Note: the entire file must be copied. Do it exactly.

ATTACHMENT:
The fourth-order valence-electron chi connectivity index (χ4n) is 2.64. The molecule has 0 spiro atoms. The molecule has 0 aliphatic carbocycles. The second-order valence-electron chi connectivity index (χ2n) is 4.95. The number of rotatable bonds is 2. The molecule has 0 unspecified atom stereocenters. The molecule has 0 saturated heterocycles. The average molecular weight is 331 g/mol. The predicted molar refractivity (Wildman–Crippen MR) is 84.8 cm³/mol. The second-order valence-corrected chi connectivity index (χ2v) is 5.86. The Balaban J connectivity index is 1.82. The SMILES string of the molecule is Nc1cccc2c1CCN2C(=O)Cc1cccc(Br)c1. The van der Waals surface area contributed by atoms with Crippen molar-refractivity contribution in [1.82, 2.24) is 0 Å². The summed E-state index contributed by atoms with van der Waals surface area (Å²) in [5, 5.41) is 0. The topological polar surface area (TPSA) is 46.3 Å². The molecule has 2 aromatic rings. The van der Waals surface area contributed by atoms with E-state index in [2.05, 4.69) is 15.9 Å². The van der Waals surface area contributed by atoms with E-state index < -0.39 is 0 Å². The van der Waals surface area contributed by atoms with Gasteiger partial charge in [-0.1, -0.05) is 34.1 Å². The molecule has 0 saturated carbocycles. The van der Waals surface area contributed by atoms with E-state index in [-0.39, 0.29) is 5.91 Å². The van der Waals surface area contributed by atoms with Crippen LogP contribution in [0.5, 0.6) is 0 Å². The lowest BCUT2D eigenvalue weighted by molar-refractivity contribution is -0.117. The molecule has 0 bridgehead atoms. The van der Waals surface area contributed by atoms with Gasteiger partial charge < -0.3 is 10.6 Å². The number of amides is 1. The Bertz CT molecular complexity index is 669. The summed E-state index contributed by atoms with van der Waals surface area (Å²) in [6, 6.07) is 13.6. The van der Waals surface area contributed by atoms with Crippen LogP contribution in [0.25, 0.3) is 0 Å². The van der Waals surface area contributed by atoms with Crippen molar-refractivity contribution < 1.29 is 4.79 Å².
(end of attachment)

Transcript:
The fourth-order valence-electron chi connectivity index (χ4n) is 2.64. The molecule has 0 spiro atoms. The molecule has 0 aliphatic carbocycles. The second-order valence-electron chi connectivity index (χ2n) is 4.95. The number of rotatable bonds is 2. The molecule has 0 unspecified atom stereocenters. The molecule has 0 saturated heterocycles. The average molecular weight is 331 g/mol. The predicted molar refractivity (Wildman–Crippen MR) is 84.8 cm³/mol. The second-order valence-corrected chi connectivity index (χ2v) is 5.86. The Balaban J connectivity index is 1.82. The SMILES string of the molecule is Nc1cccc2c1CCN2C(=O)Cc1cccc(Br)c1. The van der Waals surface area contributed by atoms with Crippen molar-refractivity contribution in [1.82, 2.24) is 0 Å². The summed E-state index contributed by atoms with van der Waals surface area (Å²) in [5, 5.41) is 0. The topological polar surface area (TPSA) is 46.3 Å². The molecule has 2 aromatic rings. The van der Waals surface area contributed by atoms with E-state index in [2.05, 4.69) is 15.9 Å². The van der Waals surface area contributed by atoms with E-state index < -0.39 is 0 Å². The van der Waals surface area contributed by atoms with Gasteiger partial charge in [-0.1, -0.05) is 34.1 Å². The molecule has 0 saturated carbocycles. The van der Waals surface area contributed by atoms with E-state index in [-0.39, 0.29) is 5.91 Å². The van der Waals surface area contributed by atoms with Crippen LogP contribution in [0.5, 0.6) is 0 Å². The lowest BCUT2D eigenvalue weighted by molar-refractivity contribution is -0.117. The molecule has 0 bridgehead atoms. The van der Waals surface area contributed by atoms with Gasteiger partial charge < -0.3 is 10.6 Å². The number of amides is 1. The Bertz CT molecular complexity index is 669. The summed E-state index contributed by atoms with van der Waals surface area (Å²) in [6, 6.07) is 13.6. The van der Waals surface area contributed by atoms with Crippen LogP contribution in [0.25, 0.3) is 0 Å². The van der Waals surface area contributed by atoms with Crippen molar-refractivity contribution < 1.29 is 4.79 Å².